Process Safety Beacon: Several Small Changes Can Add Up to a Big Problem

November
,
2018
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A 70-m3 (18,500-U.S. gal) fixed-roof acrylic acid (AA) tank exploded, causing a fire at an industrial site in Himeji, Japan, in September 2012, destroying the tank and damaging nearby facilities (Image 1 and Image 2). A firefighter was killed and 36 people were injured, including two police officers, 24 firefighters, and 10 plant workers. The surrounding neighborhood and environment were not impacted.

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The tank provided intermediate storage between two distillation columns that purified AA. Originally, the tank had been used at full capacity. The contents were cooled and mixed by being pumped from the bottom of the tank to the top. Later, the normal operating level was reduced to a level below the cooling coil. The contents were not recirculated to the top of the tank, but instead to a nozzle near the bottom that was also used to connect a level gage (Image 3).

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At the time of the explosion, the plant was conducting a test of the downstream distillation column, which required stopping the feed from the AA tank. The level of the tank gradually increased to its original operating level. Because the recycle to the top of the tank had been stopped, the AA above the cooling coils was not mixed and cooled. The temperature of the incoming AA was believed to be below the onset temperature for polymerization, and it contained polymerization inhibitor. However, the temperature in the tank increased, particularly at the top, and the tank eventually overpressurized and exploded.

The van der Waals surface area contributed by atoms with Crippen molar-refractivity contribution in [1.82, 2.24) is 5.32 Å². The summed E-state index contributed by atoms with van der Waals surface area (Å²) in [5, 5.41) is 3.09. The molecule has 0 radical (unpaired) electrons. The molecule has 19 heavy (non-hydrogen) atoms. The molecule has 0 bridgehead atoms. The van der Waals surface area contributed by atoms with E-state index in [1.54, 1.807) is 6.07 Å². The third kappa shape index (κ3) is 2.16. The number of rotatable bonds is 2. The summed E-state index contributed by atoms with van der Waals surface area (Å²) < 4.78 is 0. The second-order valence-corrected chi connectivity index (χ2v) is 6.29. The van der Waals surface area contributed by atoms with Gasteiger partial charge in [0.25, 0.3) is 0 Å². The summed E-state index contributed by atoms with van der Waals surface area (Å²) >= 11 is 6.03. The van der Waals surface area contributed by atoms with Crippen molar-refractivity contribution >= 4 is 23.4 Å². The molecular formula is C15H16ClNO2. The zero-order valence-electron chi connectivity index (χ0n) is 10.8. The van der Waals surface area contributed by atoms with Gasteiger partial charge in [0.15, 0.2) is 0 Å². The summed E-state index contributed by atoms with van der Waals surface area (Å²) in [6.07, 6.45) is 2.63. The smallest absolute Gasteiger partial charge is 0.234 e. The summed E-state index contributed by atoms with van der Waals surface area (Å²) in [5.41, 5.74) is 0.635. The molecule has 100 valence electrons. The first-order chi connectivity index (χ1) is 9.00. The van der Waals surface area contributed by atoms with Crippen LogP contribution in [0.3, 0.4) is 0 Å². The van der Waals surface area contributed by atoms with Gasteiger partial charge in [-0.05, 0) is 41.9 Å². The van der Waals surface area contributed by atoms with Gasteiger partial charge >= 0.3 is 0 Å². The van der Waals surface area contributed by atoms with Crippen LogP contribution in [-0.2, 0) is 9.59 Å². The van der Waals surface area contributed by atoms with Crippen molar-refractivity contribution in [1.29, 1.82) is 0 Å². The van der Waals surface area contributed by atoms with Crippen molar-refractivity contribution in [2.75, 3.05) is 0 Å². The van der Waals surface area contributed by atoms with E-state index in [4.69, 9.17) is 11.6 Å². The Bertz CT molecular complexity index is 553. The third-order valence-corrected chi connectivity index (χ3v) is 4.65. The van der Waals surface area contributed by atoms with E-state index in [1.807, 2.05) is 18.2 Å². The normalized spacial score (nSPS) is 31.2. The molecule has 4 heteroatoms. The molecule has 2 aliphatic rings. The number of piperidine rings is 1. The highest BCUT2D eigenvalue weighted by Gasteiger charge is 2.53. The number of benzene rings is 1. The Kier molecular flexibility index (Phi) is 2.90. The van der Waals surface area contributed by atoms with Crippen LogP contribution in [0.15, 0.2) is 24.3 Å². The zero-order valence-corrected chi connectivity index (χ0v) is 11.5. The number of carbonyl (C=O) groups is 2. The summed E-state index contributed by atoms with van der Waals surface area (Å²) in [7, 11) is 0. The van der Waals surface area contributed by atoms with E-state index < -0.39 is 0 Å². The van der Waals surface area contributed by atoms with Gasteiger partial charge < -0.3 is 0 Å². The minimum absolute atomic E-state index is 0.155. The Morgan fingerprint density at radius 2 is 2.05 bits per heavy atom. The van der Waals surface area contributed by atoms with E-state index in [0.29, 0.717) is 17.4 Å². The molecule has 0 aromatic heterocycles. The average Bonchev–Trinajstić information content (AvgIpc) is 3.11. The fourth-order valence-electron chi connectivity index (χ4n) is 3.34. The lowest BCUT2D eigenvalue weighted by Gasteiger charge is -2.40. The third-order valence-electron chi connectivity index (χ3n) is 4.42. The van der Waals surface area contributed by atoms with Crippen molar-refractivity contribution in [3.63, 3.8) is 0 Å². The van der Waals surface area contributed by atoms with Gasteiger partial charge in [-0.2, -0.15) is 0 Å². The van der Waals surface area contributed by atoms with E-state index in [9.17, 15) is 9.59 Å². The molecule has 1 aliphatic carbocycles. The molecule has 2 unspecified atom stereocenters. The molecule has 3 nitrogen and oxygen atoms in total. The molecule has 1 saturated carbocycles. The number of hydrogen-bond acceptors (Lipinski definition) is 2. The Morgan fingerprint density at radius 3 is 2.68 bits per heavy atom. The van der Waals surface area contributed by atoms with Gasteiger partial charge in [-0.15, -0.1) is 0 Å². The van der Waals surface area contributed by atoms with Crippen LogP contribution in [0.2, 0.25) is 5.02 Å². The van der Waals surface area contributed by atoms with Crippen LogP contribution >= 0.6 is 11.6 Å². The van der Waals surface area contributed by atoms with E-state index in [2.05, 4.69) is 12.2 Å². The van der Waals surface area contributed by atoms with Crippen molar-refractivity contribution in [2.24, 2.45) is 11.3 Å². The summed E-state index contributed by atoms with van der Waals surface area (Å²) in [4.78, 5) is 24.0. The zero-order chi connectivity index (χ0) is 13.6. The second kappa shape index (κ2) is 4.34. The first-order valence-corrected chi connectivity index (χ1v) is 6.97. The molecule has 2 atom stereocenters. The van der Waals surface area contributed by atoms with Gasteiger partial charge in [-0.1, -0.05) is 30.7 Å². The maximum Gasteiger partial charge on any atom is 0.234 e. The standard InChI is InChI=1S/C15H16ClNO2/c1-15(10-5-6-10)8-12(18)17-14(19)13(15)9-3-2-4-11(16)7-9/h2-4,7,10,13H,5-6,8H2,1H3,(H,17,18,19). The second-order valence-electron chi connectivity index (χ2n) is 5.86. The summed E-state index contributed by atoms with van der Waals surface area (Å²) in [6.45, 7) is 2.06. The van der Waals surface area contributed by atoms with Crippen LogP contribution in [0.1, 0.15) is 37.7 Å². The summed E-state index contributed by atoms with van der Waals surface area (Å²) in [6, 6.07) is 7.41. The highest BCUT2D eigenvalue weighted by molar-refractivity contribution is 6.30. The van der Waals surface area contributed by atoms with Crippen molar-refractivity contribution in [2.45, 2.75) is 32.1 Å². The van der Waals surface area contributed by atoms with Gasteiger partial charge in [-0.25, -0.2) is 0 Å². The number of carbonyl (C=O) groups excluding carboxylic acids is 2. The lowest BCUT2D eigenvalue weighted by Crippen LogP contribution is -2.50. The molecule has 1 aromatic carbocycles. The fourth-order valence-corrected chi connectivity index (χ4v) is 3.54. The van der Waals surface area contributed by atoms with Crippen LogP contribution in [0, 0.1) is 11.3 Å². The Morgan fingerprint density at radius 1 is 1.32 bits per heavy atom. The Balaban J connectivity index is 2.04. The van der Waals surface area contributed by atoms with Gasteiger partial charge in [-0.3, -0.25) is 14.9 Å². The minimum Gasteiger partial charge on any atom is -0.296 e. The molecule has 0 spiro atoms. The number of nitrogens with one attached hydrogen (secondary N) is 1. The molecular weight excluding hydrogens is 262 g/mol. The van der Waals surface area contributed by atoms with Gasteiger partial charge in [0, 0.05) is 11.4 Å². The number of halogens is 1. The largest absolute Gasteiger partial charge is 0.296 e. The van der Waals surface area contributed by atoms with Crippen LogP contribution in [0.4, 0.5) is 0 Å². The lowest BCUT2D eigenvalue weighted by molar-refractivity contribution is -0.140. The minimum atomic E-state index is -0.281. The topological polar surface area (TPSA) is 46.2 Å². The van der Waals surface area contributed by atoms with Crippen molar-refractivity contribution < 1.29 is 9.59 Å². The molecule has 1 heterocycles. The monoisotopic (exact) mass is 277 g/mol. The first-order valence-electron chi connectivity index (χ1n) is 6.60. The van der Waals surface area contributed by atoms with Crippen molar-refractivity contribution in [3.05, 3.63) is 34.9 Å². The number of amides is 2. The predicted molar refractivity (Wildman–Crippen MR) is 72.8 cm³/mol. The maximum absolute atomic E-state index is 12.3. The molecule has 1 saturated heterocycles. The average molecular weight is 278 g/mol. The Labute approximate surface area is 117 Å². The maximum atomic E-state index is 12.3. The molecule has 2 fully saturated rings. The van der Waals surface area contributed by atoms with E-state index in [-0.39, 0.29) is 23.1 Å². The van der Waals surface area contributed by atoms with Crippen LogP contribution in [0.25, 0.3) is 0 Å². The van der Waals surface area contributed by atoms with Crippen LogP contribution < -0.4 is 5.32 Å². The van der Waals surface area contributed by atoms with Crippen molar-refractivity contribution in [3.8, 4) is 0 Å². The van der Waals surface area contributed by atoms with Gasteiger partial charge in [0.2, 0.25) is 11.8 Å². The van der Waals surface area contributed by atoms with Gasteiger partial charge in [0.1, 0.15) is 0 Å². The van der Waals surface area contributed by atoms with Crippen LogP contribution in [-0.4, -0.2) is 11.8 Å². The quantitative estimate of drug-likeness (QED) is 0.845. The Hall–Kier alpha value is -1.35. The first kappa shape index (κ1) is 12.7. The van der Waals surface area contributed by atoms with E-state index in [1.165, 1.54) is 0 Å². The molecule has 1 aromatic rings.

Reference: Accident Investigation Committee, “Nippon Shokubai Co., Ltd., Himeji Plant Explosion and Fire at Acrylic Acid Production Facility Investigation Report,” Nippon Shokubai Co., Osaka, Japan (Mar. 2013).

What happened?

  • Originally the pipe feeding the tank was jacketed with hot water to prevent it from freezing, but later the jacketing was changed to steam.
  • Removal of a steam trap made temperature control unreliable.
  • Once the recirculation was turned off, the top layer was no longer mixed with cooler AA from the bottom, and the incoming AA maintained the warm temperature.
  • AA undergoes two exothermic self-reactions — dimerization and polymerization. Polymerization inhibitor does not stop the dimerization reaction. Experiments showed that heat from dimerization raised the temperature sufficiently to start a runaway polymerization reaction.
  • The hazard of heat from dimerization was not recognized, so recirculation to the top of the tank was not resumed.
  • The tank had no temperature indicator. The first indication of a problem was observation of AA vapors escaping from the top vent of the tank.

What can you do?

  • Never make any changes to your plant, even changes you think are small, without following a management of change (MOC) procedure.
  • When you see any change in your plant, ask if there has been a MOC review. If there has been, and you were not informed of the change, tell management. You should always be informed of changes to the plant that impact your job.
  • If something is different from normal operation, confirm operating procedures or ask your supervisor what to do.
  • Accumulation of small changes can cause an incident with a big consequence. All small changes must be identified and the risk to the total system analyzed and adequately managed.

Small changes can have big consequences!

©AIChE 2018. All rights reserved. Reproduction for non-commercial, educational purposes is encouraged. However, reproduction for any commercial purpose without express written consent of AIChE is strictly prohibited. Contact us at ccps_beacon@aiche.org or 646-495-1371.

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